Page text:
Three years after Occupy Wall Street burst on the scene in downtown Manhattan, the most vibrant Occupy-style movement is no longer in New York, Oakland, London or Madrid but in Hong Kong. Now, a new phase of the movement, “Occupy Central,” is about to unleash a wave of occupations of public space to demand greater democracy in the city.
Since returning to Chinese rule in 1997, the official policy of “one country, two systems” has allowed Hong Kong to continue to operate with its own political and legal institutions. Although the territory never enjoyed full democracy under British rule, the central government in Beijing promised Hong Kong universal suffrage as part of the handover.
But at the end of this August, the National People’s Congress did just what many democracy activists in Hong Kong have feared, ruling that there would be no civic nomination for chief executive elections in 2017. Rather, all candidates must first be approved by a nomination committee of political and economic elites, most of which are directly selected by Beijing.
In response, Occupy Central is now preparing to follow through on its long-standing threat to stage mass sit-ins in the city’s central business district to demand real democracy. Benny Tai, a key leader of the movement, has declared an “era of civil disobedience” in Hong Kong.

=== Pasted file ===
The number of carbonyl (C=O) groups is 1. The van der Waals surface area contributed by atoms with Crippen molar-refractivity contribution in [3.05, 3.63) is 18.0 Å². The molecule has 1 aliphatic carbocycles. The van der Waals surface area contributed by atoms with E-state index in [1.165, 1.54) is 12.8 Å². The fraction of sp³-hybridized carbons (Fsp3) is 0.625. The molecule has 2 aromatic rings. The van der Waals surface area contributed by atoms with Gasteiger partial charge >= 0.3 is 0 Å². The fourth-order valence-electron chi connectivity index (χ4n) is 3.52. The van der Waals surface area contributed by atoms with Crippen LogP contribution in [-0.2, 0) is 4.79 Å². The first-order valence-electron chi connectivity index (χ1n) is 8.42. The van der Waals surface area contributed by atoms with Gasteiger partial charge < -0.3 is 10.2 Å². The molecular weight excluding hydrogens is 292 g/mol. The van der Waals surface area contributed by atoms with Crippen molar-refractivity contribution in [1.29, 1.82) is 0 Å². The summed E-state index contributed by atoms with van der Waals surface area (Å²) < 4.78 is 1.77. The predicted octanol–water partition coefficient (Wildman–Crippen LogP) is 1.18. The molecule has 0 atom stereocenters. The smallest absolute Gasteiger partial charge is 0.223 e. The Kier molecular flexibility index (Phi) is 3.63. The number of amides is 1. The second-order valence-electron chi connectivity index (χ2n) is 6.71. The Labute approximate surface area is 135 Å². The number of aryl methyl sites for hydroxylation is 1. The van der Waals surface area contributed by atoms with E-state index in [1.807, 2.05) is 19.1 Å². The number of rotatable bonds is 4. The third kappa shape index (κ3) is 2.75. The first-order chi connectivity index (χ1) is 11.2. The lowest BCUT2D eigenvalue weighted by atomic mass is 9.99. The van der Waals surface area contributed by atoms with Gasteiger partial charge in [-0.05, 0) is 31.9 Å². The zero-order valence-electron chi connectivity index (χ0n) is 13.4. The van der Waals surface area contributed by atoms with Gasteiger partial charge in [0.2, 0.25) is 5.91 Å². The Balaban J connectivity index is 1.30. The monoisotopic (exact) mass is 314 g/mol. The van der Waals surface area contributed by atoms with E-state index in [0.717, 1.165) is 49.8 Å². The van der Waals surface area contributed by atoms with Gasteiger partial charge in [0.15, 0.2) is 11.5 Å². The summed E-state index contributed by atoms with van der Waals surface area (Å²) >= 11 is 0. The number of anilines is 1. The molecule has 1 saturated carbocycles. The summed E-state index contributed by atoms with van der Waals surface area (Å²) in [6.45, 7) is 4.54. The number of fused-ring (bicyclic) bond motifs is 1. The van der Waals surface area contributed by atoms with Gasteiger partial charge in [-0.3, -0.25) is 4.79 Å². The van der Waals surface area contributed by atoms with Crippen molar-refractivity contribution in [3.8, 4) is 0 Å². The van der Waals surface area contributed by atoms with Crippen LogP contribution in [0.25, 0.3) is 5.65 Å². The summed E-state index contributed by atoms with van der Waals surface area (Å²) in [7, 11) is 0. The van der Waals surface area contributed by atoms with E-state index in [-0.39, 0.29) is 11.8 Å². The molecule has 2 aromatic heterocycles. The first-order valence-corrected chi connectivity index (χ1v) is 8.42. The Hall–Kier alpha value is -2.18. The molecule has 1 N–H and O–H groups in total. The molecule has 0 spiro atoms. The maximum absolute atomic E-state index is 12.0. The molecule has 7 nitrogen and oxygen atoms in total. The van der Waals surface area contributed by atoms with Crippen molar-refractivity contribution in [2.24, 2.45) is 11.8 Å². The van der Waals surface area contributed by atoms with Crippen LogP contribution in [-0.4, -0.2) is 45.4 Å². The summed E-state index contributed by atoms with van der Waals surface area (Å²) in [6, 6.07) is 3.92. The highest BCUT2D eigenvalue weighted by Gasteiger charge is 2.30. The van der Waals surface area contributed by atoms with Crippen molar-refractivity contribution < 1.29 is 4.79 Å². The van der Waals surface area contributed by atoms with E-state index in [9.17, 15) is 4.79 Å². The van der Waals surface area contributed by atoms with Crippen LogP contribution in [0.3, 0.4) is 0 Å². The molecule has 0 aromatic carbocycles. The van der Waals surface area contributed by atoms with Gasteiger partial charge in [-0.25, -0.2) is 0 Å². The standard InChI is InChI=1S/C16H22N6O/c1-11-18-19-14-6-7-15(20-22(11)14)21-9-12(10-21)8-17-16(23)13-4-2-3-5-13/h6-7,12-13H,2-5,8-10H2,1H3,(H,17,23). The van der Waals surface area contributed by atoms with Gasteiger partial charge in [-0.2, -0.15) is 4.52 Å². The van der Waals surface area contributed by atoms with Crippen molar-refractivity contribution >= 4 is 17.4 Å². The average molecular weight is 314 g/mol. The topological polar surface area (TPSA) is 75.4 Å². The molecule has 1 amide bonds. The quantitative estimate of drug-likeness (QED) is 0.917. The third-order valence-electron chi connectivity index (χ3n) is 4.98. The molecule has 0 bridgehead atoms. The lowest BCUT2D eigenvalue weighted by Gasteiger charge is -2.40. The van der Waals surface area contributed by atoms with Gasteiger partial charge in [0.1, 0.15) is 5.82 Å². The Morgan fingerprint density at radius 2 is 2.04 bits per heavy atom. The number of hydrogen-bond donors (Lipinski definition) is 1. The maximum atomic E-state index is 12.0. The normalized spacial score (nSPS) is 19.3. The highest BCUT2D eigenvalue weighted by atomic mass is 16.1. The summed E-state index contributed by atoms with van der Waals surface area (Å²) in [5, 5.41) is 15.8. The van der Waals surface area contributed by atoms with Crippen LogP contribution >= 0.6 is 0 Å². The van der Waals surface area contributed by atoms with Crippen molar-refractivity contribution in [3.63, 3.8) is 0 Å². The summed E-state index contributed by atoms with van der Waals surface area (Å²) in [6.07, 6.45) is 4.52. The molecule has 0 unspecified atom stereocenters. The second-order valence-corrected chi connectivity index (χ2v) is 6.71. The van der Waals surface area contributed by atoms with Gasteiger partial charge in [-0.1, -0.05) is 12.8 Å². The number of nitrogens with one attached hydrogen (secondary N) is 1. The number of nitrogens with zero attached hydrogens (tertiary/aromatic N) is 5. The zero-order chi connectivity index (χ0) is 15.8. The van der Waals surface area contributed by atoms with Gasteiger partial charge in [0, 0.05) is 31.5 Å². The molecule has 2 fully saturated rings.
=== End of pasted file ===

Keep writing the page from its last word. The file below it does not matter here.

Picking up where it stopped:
In many ways, Occupy Central seems hardly connected to its symbolic progenitor on the other side of the Pacific. Indeed, the movement is demanding an expansion of precisely the kind of electoral system that Occupy Wall Street condemned for being hopelessly corrupted by money and corporate influence. Students in Hong Kong are working closely with established political parties, and the movement even enjoys support from some individuals from the financial sector.
But underlying these important differences there is a common theme: anger over the inability of anyone except the super-wealthy to have a voice in politics.
Long hailed by conservatives in the West as a bastion of free markets and free enterprise, Hong Kong in 2011 had a Gini coefficient of .537—making it perhaps the most unequal developed economy in the world. Hong Kong recently crushed the competition to come in first in The Economist’s “crony-capitalism index.”